The purpose of this paper is to investigate the policy consequences of expensing stock‐based compensation in Taiwan.
Data were collected on listed firms from 2006 to 2008 and a goodness‐of‐fit of accounting earnings valuation model was used to investigate the incremental information content of expensing stock‐based compensation. In addition, two sensitivity indexes were used to investigate the sensitivity between compensation and firm performance before and after income statement recognition of stock‐based compensation.
It was found that the association between earnings and abnormal returns is stronger after expensing compensation. In addition, the relationship between compensation variables, especially stock compensation, and firm performance is stronger after 2008, indicating that expensing compensation reinforces the relationship between compensation and performance.
The findings suggest that disclosure and recognition are not substitutes. The findings also have implications for standard setters and for investors attempting to mitigate managers' self‐interested behavior.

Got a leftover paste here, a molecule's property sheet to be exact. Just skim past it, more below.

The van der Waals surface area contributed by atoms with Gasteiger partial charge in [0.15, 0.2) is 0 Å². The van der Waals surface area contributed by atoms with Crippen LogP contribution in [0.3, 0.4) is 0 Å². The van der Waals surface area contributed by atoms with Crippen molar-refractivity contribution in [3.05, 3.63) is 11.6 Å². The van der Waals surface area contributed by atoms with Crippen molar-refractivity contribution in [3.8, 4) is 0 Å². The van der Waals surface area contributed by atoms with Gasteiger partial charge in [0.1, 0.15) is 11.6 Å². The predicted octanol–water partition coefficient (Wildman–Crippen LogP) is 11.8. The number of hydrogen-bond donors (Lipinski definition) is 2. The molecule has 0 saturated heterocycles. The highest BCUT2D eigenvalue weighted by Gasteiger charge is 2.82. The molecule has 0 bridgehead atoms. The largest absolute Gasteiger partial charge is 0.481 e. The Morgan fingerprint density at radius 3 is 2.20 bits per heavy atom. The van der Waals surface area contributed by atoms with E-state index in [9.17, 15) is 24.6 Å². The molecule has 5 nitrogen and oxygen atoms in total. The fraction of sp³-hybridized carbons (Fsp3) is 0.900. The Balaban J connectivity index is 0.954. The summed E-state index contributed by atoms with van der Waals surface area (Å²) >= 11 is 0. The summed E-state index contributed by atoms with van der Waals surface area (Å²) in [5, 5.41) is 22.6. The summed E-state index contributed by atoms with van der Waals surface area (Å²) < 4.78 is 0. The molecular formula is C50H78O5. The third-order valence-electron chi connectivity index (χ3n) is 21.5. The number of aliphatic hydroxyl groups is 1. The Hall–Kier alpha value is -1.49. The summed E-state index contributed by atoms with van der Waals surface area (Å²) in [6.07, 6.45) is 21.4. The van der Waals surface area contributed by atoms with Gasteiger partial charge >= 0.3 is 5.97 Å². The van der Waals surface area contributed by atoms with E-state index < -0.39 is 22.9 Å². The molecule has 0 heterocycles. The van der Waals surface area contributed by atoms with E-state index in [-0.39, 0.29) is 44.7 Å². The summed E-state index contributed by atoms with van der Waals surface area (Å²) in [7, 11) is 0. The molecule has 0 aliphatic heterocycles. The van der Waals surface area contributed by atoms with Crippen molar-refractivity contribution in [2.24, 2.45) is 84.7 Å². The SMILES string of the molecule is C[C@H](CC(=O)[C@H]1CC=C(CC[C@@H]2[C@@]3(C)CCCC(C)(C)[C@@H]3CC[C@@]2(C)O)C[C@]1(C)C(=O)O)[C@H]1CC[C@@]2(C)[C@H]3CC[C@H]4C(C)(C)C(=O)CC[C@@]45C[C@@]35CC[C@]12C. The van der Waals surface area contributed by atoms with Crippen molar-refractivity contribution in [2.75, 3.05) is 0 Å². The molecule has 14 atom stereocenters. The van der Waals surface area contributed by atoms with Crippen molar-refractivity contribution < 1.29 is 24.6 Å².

The accounting treatment of employee stock‐based compensation is a controversial issue among academics, regulators, managers, auditors, and investors. This paper investigates the incremental information content of the new accounting standard and explores whether the relationship between compensation and firm performance has become more transparent than before.
Lin, C., Hua, C., Lee, S. and Lee, W. (2011), "The policy consequence of expensing stock‐based compensation", International Journal of Accounting & Information Management, Vol. 19 No. 1, pp. 80-93. https://doi.org/10.1108/18347641111105944Download as .RIS
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